Kossuth County Advance from Algona, Iowa on July 21, 1966 · Page 14
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Kossuth County Advance from Algona, Iowa · Page 14

Algona, Iowa
Issue Date:
Thursday, July 21, 1966
Page 14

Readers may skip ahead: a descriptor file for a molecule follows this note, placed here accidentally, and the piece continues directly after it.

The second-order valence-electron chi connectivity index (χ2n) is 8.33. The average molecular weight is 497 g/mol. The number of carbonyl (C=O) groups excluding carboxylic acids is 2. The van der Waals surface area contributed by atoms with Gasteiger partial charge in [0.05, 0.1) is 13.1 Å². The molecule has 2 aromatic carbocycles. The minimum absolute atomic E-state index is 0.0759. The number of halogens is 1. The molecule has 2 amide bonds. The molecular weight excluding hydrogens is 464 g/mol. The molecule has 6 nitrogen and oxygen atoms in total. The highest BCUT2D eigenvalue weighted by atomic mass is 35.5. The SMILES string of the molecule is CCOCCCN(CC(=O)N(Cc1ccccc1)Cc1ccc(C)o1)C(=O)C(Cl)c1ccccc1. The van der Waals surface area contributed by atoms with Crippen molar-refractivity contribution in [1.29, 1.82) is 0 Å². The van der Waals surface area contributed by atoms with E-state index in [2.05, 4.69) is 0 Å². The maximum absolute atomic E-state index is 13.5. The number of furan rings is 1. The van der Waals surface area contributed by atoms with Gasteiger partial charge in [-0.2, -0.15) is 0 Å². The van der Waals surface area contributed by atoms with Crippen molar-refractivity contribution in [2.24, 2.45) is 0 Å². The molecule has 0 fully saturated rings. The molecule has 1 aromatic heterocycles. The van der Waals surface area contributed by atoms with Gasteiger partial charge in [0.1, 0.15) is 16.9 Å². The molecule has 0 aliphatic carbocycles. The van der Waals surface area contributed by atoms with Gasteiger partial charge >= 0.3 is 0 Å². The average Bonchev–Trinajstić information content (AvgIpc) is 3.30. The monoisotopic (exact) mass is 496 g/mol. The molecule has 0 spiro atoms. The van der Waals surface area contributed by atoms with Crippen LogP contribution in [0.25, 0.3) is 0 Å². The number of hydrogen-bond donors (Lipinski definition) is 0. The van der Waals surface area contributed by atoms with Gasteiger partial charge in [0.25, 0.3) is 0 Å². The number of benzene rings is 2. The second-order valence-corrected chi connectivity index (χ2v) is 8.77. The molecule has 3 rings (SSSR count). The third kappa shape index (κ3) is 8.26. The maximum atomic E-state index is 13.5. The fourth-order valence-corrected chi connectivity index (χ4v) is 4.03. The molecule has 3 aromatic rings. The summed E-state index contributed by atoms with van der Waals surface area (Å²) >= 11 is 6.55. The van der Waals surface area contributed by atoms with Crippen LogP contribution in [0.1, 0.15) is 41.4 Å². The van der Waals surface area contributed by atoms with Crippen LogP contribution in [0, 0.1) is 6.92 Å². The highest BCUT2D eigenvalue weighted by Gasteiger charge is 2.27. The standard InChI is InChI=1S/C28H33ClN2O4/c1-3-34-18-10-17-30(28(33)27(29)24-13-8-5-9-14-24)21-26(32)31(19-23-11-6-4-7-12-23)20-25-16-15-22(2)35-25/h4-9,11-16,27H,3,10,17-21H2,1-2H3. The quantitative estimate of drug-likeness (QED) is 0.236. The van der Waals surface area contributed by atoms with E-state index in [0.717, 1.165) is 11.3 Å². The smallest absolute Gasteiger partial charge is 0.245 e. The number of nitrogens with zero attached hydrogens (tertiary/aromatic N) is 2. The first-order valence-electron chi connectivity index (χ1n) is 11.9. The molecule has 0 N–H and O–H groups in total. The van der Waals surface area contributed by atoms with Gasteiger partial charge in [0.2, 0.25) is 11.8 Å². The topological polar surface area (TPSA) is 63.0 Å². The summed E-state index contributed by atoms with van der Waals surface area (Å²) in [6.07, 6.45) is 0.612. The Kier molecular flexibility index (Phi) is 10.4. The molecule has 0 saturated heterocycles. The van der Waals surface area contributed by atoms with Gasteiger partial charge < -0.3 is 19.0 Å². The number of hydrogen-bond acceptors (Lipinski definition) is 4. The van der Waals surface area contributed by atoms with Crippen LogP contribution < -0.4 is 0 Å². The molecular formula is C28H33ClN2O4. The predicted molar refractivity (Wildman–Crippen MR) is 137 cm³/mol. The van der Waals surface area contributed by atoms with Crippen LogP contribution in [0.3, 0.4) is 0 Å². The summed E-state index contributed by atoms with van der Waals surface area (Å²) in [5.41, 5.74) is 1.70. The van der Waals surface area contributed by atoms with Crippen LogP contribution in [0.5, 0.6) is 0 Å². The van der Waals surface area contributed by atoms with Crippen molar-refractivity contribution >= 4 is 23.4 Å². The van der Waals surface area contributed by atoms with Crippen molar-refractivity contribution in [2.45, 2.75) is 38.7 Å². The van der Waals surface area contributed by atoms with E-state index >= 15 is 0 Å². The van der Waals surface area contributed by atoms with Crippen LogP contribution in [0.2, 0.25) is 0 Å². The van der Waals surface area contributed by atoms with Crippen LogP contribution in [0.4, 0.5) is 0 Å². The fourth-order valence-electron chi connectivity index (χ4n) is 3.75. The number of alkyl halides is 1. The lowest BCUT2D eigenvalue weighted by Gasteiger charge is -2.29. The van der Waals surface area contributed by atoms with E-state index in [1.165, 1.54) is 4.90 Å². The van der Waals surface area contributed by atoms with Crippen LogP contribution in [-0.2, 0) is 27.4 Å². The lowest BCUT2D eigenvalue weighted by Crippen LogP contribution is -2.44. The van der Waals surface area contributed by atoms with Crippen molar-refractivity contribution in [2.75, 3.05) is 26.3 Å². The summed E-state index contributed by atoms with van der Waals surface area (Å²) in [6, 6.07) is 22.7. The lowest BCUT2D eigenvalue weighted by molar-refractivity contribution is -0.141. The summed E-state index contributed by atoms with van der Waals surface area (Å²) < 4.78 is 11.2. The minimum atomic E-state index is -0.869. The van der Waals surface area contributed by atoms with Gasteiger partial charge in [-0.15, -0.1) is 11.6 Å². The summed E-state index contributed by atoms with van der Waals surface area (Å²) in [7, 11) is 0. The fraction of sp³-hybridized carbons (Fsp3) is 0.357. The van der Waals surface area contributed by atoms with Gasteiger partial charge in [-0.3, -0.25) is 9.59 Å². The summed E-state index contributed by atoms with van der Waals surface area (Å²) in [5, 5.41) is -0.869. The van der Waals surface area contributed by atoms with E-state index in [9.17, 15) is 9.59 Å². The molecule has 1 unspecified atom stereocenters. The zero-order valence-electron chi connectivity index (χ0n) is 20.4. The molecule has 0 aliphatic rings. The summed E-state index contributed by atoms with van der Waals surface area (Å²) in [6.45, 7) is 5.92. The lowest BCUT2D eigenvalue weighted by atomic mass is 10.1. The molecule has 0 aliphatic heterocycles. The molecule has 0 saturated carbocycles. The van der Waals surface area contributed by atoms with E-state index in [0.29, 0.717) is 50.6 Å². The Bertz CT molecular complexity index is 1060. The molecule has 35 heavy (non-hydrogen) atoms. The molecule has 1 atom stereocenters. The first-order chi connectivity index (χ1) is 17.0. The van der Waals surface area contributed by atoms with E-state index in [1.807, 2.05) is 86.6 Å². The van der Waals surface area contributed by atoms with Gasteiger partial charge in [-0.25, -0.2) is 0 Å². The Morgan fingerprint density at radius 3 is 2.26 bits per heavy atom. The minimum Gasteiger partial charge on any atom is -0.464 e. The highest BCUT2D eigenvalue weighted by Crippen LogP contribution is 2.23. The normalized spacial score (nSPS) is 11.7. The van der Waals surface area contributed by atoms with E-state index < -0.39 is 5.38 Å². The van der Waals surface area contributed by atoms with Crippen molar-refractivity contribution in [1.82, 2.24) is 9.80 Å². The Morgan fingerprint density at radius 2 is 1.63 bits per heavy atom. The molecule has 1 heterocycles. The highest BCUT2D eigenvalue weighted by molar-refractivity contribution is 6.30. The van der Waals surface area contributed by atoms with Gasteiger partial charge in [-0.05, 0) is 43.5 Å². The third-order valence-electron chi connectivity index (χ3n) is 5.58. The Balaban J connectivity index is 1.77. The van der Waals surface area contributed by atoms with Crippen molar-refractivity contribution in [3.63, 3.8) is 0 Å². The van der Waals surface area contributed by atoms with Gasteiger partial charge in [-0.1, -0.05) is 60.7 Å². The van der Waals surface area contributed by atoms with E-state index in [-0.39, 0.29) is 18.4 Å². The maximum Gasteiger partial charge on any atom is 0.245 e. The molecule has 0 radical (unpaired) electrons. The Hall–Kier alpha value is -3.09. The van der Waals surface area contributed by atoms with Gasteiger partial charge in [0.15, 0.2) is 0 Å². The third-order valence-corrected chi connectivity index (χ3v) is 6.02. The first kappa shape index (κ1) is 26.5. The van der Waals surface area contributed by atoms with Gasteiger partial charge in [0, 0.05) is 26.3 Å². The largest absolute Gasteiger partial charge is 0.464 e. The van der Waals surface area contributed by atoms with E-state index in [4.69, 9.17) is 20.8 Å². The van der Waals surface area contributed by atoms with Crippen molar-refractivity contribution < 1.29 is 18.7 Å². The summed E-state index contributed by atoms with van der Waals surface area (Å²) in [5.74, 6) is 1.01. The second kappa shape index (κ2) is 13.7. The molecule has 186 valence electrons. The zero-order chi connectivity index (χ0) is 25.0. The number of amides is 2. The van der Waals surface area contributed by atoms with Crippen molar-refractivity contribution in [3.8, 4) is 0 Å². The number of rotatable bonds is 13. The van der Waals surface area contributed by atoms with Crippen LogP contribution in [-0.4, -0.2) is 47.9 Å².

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Kossuth County Advance THURSDAY, JULY If, MM •^ -,<• ' y, flS* fl^ ^*i e situation The selection of judges was supposed be taken out of partisan politics by the' Institutional amendment adopted in the Jftriy 60s, but if indications are correct in |he present situation party politics is very much involved. It is true after they have been ap- inted the judges are out of partisan pods. The only vote then is whether they •re to be retained in office. They do not appear under a political party heading. ; However up to the time they are appointed the political situation can exist. ' f THE CONSTITUTION amendment and taws implementing the judicial reform sys- tern in Iowa came on during the Hughes 'administration Five cp ir ' rv >'~''' fv ' i T r ' '«'»r«j named by Hughes in each judicial district. it doesn't take any insight in politics tp Understand how he might appoint-only democrats to these 1 ] positions, 1 , or if a- re- publitan was named the appointee 'would be properly grateful. > - * -••> '•• • Five other members are named by election from the lawyers in 'each district. The^e elections af«> n< il " ) - 1 "> ort i°' >r > bnt, i* 's fairly certain in this district that republican lawyers are dominant and hence probably five republicans were elected" by'the lawyers. ' ' ., ^ /'/ '•-' ' In the recent situation it seems from all indications on the surface that the five laymen and five lawyers' went head and liead. ,; THE CONSTITUTION provides for the ' senior judge to be a member of \ the commission and also preside.' The non-lawyer, members here are attacking his right jto yote. ' ( It would seem elemental that a t >person who is a member and named as such in |he constitution Would have a^vote. However a decision was given by Hultman when he was'attorney-general that such was not 'the law as enacted ,by the legislature. Hultman failed to go back to the constitution and based his ruling on the law implement-' ing the constitution. ' > w ' i Qne report is a member of the commission took the position the lawyers were one group and the laymen a separate 'group. The position' was., taken 'that the, lawyers should name one choice and the laymen another. This is like the-,ehildish;, 'method of choosing up sides to play a . THE COMMISSON selection is serious '.business. It is not a game. It is designed ^to make a selection from possible candidates as'to which is best for the position, and the' commission is so charged by the constitution, and the law. , , ^ j , ' The .reason for the senior judge being 'a member of the commission was discussed in the passage of the constitutional amendment in the legislature. *„ The judge in a district is well acquainted with all of the lawyers. The senior judge is particularly so' because of long association with these lawyers in litigation jbefore him. No one would be better quali- fied to know and be able to choose be' ' tween nominees. Lawyers in a district do have some acquaintance with other lawyers, but not to the extent a judge has. The constitution contemplated the laymen named to the commission would be outstanding men. in the district, chosen for ability and integrity rather than for political affiliation. They were to represent all the people, not just their political party. , BY MAKING THE SENIOR judge a mernh o »* of the commit on »id th^ ^refcif!* • ing officer he was put in the position of judging in just such an event as arose in thg recent meeting. The judge is out of partisan politics. He has nothing to gain or lose in the selection except that the person named to the bench.would be his associate in the imple- f"pntat'on of thp ls»V fni*' *h'p "vj,'?^?; judge! would be interested in getting the best man possible. , . ,. ,' ' " The judge is used to the ^business of coming to a decision in difficult cases. That is his business — to judge — to, choose between two conflicting sides in controversies. • .. ,' , TO DENY HIM,A VOTE would be like denying the governor a vote on the executive council simply because he'is governor. All boards and commissions with judicial, powers are named with odd number simply to avoid a tie and stagnation. In time this kind of § situation will • work itself out if the constitution is followed. While the law became effective when Hughes was in office there will be. other governors, democrat and republican, who will make appointments to the commissions as the terms expire. If these are mndp 01 .nautical rn nr i f '- eration, as seems indicated now, in time they will even out with republican governors naming republicans and democrat governors, naming democrats. But only Hughes, has had or will have the rigftt to name all,of the members because terms are staggered. " > - -, However this partisan selection was not contemplated by the legislatures that enacted the 'constitutional amendment nor was it advanced in any debate prior to its adoption by the people. ' : JUDGES MUST BE above politics. They • rule on controversies that affect everyone. ,,,, A,person in litigation does not say he is a republican or a democrat. Such has"" no" ' business in a courtroom either in' the elec- /tibn of the judge, the jury,-or for the parties in cases. The "heat" now is shifted from Judge Stillman in this situation to-Judge Hand .who must make a decision on the contro- , versy brought into court by the laymen. , This is what judges are for — to decide. No matter what the decision of Judge Hand is the case should be appealed to the supreme court. This question must be decided one way or another. This too is what the supreme court is for — to decide. The message sent Nothing would infuriate the American people more than the execution of captives by ; the North Viet Namese. There would ;be a/ revulsion ip this country that ; would (d|ce s a^jn>rnediate •escalation: of the.-warJ| ; i|iVv^ere are no\v .demands that North Vtet-Nam be wiped off the ma,p s if the Viet Cong go on with their announced intention. iThis comes not from the so-called "hawks" but from the "doves" in U. S. politics, Not only would there be revulsion in this country but also in other countries which have tried to stay clear of the corv- flict. This would be true of England, for instance, and probably France, though De- Gaulle is unpredictable. IT WOULD BE WELL if Red China and Russia talk the Viet Cong out of this. :Jt would be well for both Red China and Russia because if the war escalates they would have to choose which neither seems anxious to do now except in talk. So far American planes have been bombing only legitimate military targets. The U. S. has been careful to avoid city bombing and in fact has leaned over backward in the situation in the port of Hanoi. ..There hgv« not vet been any fire raids f as ithose on Tokyo, in London, and in Gerv many during the second world war, .The North Viet Namese cities have been spared, This is probably smart for the situation that has existed, bvt if the Amen^n* nre executed all restrictions may be lifted by demand of the resentful American people, IT MAY BE the North Viet Namese are making one of the customary communist threats which often are not carried out for one reason or another. It may be a trial balloon and if it is the Viet Cong should be able to get the message loud and clear. If the communists are desperate to pull their house down on them in this manner it will be a sad day for the peace of the world. The message has been sent — and it is clear, Boring? The way Comments on weddings are hardly the |ine for editorial writers but the recent uproar over a woman's magazine's revelation pf tfre. • 4$gig,n. of the bridesmaid's dresses does |fjng up a RPJnt. Is'gewi of the impending ceremony a legitimate subject for reporting? Normally pewspapep? are flooded with confusing de- §crip^pHS of the wedding gown which make lip sjlftse to a man. They are probably as puffs for jthe designer of the and her m$fl have become some- property feecgyse of the rela- Hie WW* ifPUSe occupant. And re#$Q|} p3iyJ» fy# n ^ w s outfits that entitled tp use all A commission districting of the legislature has been upheld by a three-judge federal court. The Missouri plan calls for strict districting with a voter having only one vote for a member of the house ami senate, Missouri had a rommission dp the It was not done by the legislature, as usual with political considerations. was true in the Ipw^ s oonsideraitions favoring the dempcrats m t}ie cities predominiited. Now that Misi$p\jri has sjiowii ftjf way the procedure for Ipwa shouJd be t)ig s?me. There is no reason why a Pojfc CPunty yo|er should h^ve 1J yotei; for represenjti^ve aad other djsir i$s only one. There is only one reason why the ipwa legislature has refused districting ™- tP give the presewt f^rty |n hold on the city vote. aiked the d if »iiw»i;^T>4t4^v^y^ • ^ /^AT «n*t fe ili^d«lired - "decorated" S column, "i Office Cat" he tells column won first place recent press convention), i TJ, the office cat, was sitting on the easy chair when we came into the office. But he didn't stay there. With our arrival, the silly fool started laughing-^ana his hilarity was so great that he finally wound up as a helpless heap of. fur palpitating on the floor. / ' r " "f ' „ deaf they wfe et the situation get as he momentarily interrupted himself and 'lapsed into silence, We could almost heair the k A * i i "V k I 1 J i print pretty k kf»||3«$V "Think that TJ inquired, "Offhand," We viewed, justice of the peace dockets, controversial stories and points of known 'disagreement that had found their way, into ' In fece^t\ months) tf " ****. . '^. n*" 1 ij* l 'i. * f ' * doesn't explain, attacks on inno- ' •>--—-^ grid vicious hat- cent red of bird who daubed us tip. One— 'tweren't a female; Two—young .enough L «^V» *TM. w«aVL gf-^fmnr^fw ' t ,* j ' flito* *re $h^; people besides-' colored 'Who have to stay up till all hours., ojd enough toihave car ' him.severely, and said, "This ' unseemly levity for so early in theiiay." \ ' . ^ '{]' Unfortunately, we, could not pretend ignorance as to the cause of his laughing fit. We knew doggoned well .What prompted it. And to our prejudiced notion, the matter Wasn't NEARLY as funny as the feline seemed to think. "I thought I'd die!" gasped the oat? ''Letters three feet high -rind in red'paintl" ' } , ,He" was referring to a mes-' N sage inscribed'during the night on our front'sidewalk at, home, ft" wasn't a particularly NICE •; message. The guy who wrote it 1 didn't know how to spell very well. We're just SURE that in some quarters, admirers of our forthrightness must have been , - inspired to say ... "That Gallagher certainly is a bride!" . . . That isn't quite how the inscription read, however. "While I was waiting tor you to come in," "the cat continued, "I thought you up a fist. Trying to figure who your visitor might have been. Jot 'em down as I name 'em." f ' \ He started reciting the names more'names, going clear back to the paitt. winter and before/ ; It was a matter pf some consternation to US a* w "Golly!" we said. "You don't really believe that any single one in that whole bunch might .have djpne.the job?" , ,„ , The cat admitted, "Not really. Now let's take a look there . . . F'rinstance, this one's'left town, I believe. And I'd say that this guy here wouldn't lijcely be out so late at night. ''... And this one here might get, mad—but not 'THAf mad!;', ,;i ' , . ••. TJ grinned maliciously as he .'crowed, "A pretty impressive list, though—even r with automatic eliminations. Yes, sir, Bub! When it conies to riling* people up, you don't have to take a back seat to hardly anybody!" "Now just a darned minute!" we remonstrated. "Let's be more methodical about this. There's a lot of 'em there who of walking was "involved." '- • . ."That," .observed the feline, ''doesn't ^reduce, the5 list TOO much, But-it helps. What else?" We pondered a moment, then added/"We'd almost swear that the yguy had had some training in hand-printing. Like 1 , maybe, in an art class. Maybe not. But, like we said, mighty few people can print THAT good." TJ inspected the list with new interest, and a grin spread over his face as he did so. ; C5ocking an eyebrow at iis, , t he, chuckled "THAT would get 'er pared down to NOT MANY, wouldn't it?" learned NEVER to troubles— and feel "put Upon"— we feel that Way sometimes and Vre trahk everyohe else does. The best remedf ' an k old timer told us, when such a situation arises, is to get bUtyand do some work. We commend the mayor of Omaha and the governor of Nebraska. They recognized that not -everything in the section where the colored folks lived was up to a desirable standard—but they sent in enough police to control the situation. They backed the police up with plenty of national WIT BY IOWANS wouldn't. And there's even MORE who perhaps WOULD have done it, but COULDN'T." "Whaddya mean, couldn't?" Complied by John ^M. Henry of "I Saw It 'In The Paper,' in McColl's Magazine: • "The winning of honors by the children gives pleasure threefold. Once to you at the -time,' and twice when you write about it to the two sets of grandparents." — SLCI - faculty member.- , ___ "Why don't Gyrl Scouts help old men across the street?" J — Claririda druggist, , , "Tl)e average family &f"3.65 persons consists of Mother, two children and Dad after taxes." — Sioux City ""Sue. ' < - I s ' "The nice thing about being a babiy is that everything you do is remarkable." L — IS V senior. $ L ^ "We've always felt that definite planning for the retirement years was like peeking at the end 'of the book to see how the story comes out." — New Hampton grocer. -, * "If you-don't like the weather here you can move to some other area and not like the weather there." — Douenport boatmati. "The situation is getting dangerous when a girl •begins asking her mother how she thaws certain foods." — Rock Valley minister. "Conscience is the small voice that reports accurately' to you .when you have done something small," — Cedar Rapids, matron. "Fire is more dangerous in some places than others. Be careful where you let an old flame show up." — Purlington bus driver, Employers tp pay more (N*il Maur*r in Laur*ns Sun) A new unemployment compensation bill has been developed by the U.S. House Ways and Means Committee, after more than three weeks of public hearings and more than seven weeks of work and study in executive sessions. The new bill, H,R. 15U9, provides, for longer duration of benefits in recession times, and federal court review of adverse decisions by the U.S. Secretary of Labor, The bill also extends unemployment compensation tax coverage to the smallest employers—those with one or. more workers employed for at least 20 weeks, or to those with a payroll of at least $1,500 in a calendar quarter. If it becomes a law, the' bill will cost employers more in fed' era! taxes, because the federal tax rate would be raiseg from (J.4 p?r cent to 0.6 per cent in 1967. It also raises the taxable wage base to $3,900 in l$69 and to $4,200 in 1972, and provides for a higher wage base; in 45 states,. The commit!^ wisely rejected many of tl>e provisions of earlier '' " bills P» would require that every pay benefits to Everyone who quits voluntarily without good cause, was fired for willful misconduct, or refused to take suitable work while drawing unemployment benefits. This would have penalized the worker who attempts to do a good job, and \voul4 have paid a premium for not working, •' Although employers may ob- jeet to the additional cost, it WMU jMWR that tnei "^ unem ' ployment insurance bill is in line with the times and worthy of support. •• - ••-'.- . •,•>-. ••••-.• jump to conclusions," we chided, him,'"Quickest way in the world to get your foot in it. But if we're entitled to a SUSPICION . . . Well, the list's mighty short/ if our guesses on clues are right." • ij TJ cast a look at one name on the list; but said nothing until he broke the silence to ask, J *How do you get spray paint off of concrete?" V We shrugged a shoulder and admitted, "Search us! :.'';. . Ask Courson. He carries our: vandalism insurance." A > Candidates problems (Paul Smith in Rock Rapid* Reporter.) ';• Politics is a real tough profession. ....., r -..,..,,v,,— ' "' -.-. • It demands untiring work, long hours of leg-work, when the public has to be greeted with a smile, a cheery hand-clasp, and friendly comments, no matter how tired the politician may be, nor how he happens to be feel- N ing that day. "'•' ' ; ;'r' ,' Politics is an expensive busi- nessi It takes a lot of mbney to run for a district, state or national office—and while there are always those who will contribute to the campaign of a'can- didate who looks like a winner— not always does the candidate want that particular kind of money. I . • • politics ,is essential ,to our form of government. We must have people who will serve in public office; on ourlj public boards and in the legislatures and congress—and immediately you get away from the-strictly local level, you are getting into a professional's game. We badly need good candidates for office;—and far too often the best people are not available, because they can't or won't stand the pressure, pay the price, and take the abuse called for in this business. Let's be a little easier on the folks who offer themselves for public office. Let's not ask quite so much of them in the way of campaigning, and give them more help when they are elected. '''''"' ''• ' '"•'"• ;.' We know a lot of "politicians" and they are almost all fine people, The wall Obeyall • •'• "if. ' " : '• laws (P.ul Smith in Reck R*pi(fe Rtperttr.) 'welfare handout" same subject. These tamperpg with experience rating, under which firms without unemployment earn & lower rate; t new program of federal unemployment benefits, on top of the state system, payable for half a year in good typi and bad; and federal whwh wpuld take away to run thjiff We »rs very ^ sorry that this man Meredith was shot earlier this week when he attempted to may^ thipougji Mississippi. It wan "a terriWe thing and we hope tjiat the p?rspn resppns^ ble i» apprehended and punish- i^1 But there m another side tp it. 9m wfe *m w $$m fey t*°t ble under such situations usually finds j|. are g for giving Negro fyll equah'ty -^ but J am pretty fHJf thjt Jljfy wi|J not §Jafl4 for perfere»tjai hiring of Negroes — nor will they stand for ujnjfewfuj ajc^yittes ajj4 by L ft pan's ikm is bl*ck does not give him the obey to. we find it >i«.» ...-jVe .been hints jfrf tfdtibtejii'bes Moittes ~- aftd some hoodlum* almost got a rtet itarted there last Week. But po- Ice'nibvecTfast and sUrely^We riot was averted,,at least for me time. - - .£, Our police officers have been doing a mighty good job under some critical handicaps, Th$y need the support of everyon^- artd We, think they should have it. Grate (C. P. Woods in Sheldon Mall) . Some of the more sensitive Republicans, Independents and even Democrats are beginning to feel that the phrase "The Great Society" contains a serious typographical error. It should be "Grate Society." (W. C. J«rn*gin in Storm Lik* Rogistor) See by the papers that the East Berlin Reds are tearing down sections of what the. late President ^ennedy called "the wall of infamy." About 100 yards of the Berlin stretch have been remodeled. They have been replaced with what is called "a sUcK pre-fabri' cated wall." This is done to prevent per? sons climbing over. The new strujgture & declared to be "too/ high aji4 top s ^ck for espapees." In other spots, the wajl is be? ing replaced with barbed wire, Details are described in this A? dispatch from, B^rUji. It regdf; The S^st Germaii Army work. 4st8tt fe gH^4M &y other soJ 7 diers, dogs and an armored P*r crew. It operates behin<| a port' a We wjrf feweiemplapeij along the bcinfef , some eight .yar4§ m front of where the original Will wajj eartfted. AS the wort* pro- gyesjes, the lasj Germans ajre expe«M to let jk-frpe tJiipiy portable fe^ce along wltti hive neve r ss-m A L e 0 N A K 0 I $ U T M COUNTY A D V A M C.I , ' Thursdays, •' • J0511'' . > Julian ChrlschlllMT Published by the, Advance Publishing Co., Mondays and offices and' shop,. 124 'North Thgrlndtpn. St.,, Ala.ona t \onrn. 50511 ruoiisneu DV irw / rtuvantc ruwiiaiijinf %»wtj .*!«..«« res and' shop, 124 'North Thqrindton St., Alaona, Ic Editor'and publisher, Duane E. De*el, Managing Edit NATIONAL ', , ADVANCI SUISCRIPTION RATI ' fm One Year In County and to nearest' post' office outside of County — $5.00 Six months In County and to nearest post office --------------- $3.50 Year outside County, and to other than nearest outside P.O.s ---- ^$7.00 All rights to matter .published in the Algona Kossuth .County Advance are .reserved, Including news, feature, advertising or other, and reproduc- ' , , : manner is prohibited except by' County Advance . tion in any publishers of, the Algona Kossuth manuscripts, articles or pictures are .Knt at the owner's risk. , written permission of, the in each instance*. All BUSINESS & PROFESSIONAL Insurance Investments ALGONA INSURANCE . AGENCY J. R. (Jim) KOLP Surety Bonds — All Lines of Insurance 206 East State St. Ph. 295-3176 BLOSSOM INSURANCE -'•• - ''''.•* AGENCY :: . ; - ; All Lines of Insurance 109 North Dodge Ph. 295-2735 BOH ANNON INSURANCE SERVICE 6 North Dodge St. Polio Insurance Ph. 295-5443 Home^— Automobile — Farm ~ KOSSUTH MUTUAL INSURANCE ASSOCIATION Over $102.000.000 worth of •insurant* 'n fore*. A home Comn*ny. S»fa. stcuro. Seoffbim, Soey. Chironractors DR. D. D. ARNOLD ' Chiropractor C 120 N. Moore Mon. - Wed. - Frt; 9 a.m. - 5 p_m. Phone ,295-3891 5 ~ DR. M. R. BALDWIN Chiropractor < Office Phone Fes. Phon« 295-2378 295-3306 r 'Office Hours: > Mon. - Tues. - Wed. - Friday 8:30 - 5:00 Thursday and Saturday 8:30-12.00 Friday evening — 6:30 - 8:30 HERBST INSURANCE AGENCY For Auto, House, Household Goods, and Many Other Forms Ph. 295-3733 TtdSVHorbtt RICHARD A. MOEN ' CARUON MANAOIMtNT COMPANY U»/j N. Do4t* Ph. 29S.2N1 , FEDERATED INSURANCE Modnrn pn*-ttoo Insurance Service Business • Home - Car - Life 295-5955 P.O. Box 337 V $und«t Insurant* Aqtnty Complete Insurance Service 118 South Dodge Ipwa RICKtCM A Of ELAN INSURANCE AOINCY All fvw of Insurant* Ph. 295 55W or »Sf3|11 ALGONA . i OnfomptrHa pr, HAHOID W, Eyes Examined, Contact Lenses, Hearing Aid Glasses, 9 E|»st State Street , Phone 895-2196 Hours 9:QO a.m. tp 5:00 p,m, Closed Saturday Afternoons DR. DONALD J. KINOFIELD OptpmetrUt Vistifl Analysui «nd , Visual Training Contact Lenses i 108 SP. Harlanr Algooi ] Phone 295-3743 { t \ Or, I, I, SNVOI1 U3 F5ast State St. m LEON H. LAIRD Farm Management Good management Is Good Business 820 So. Harriet Phone, 295-3810 • Doctors ^^^^^^^^i?^^^^^^ JOHN N. KENEFICK, M. D. Physician and Surgeon 218 W. State Office Phone 295-23$3 Residence Ph. 295-2614 MELVIN G. BOURNE, W. D. Physician & Surgeon 118 No. Moore St. Office Phone 295-23^5 Residence Ph, 295-2^77 DAN L. BRAY, M. p. MD, Clinic Bld«. 109 W, State St. Algona, Iowa Office Ph. 295-2838. JOHN M. SCHUTTER, ||, 0 ; Residence Phone 295-2335 DEAN F. KOOB/M. P. Residence Phone 295-5917 Pbvsjcians and Surgeons 220 N. Dodge, Alfooa Office Phone 39f<24Q| DR. J B. HARRIS JR. Dentist 622 K'&to St. Phone 295-^334 OR. ] 4 i. ITROHMAN Dentist CREDIT iUBJAU of KOSSUTH COUNTY ,123 £ Algona '' tito* §FP :: bdt CR, J.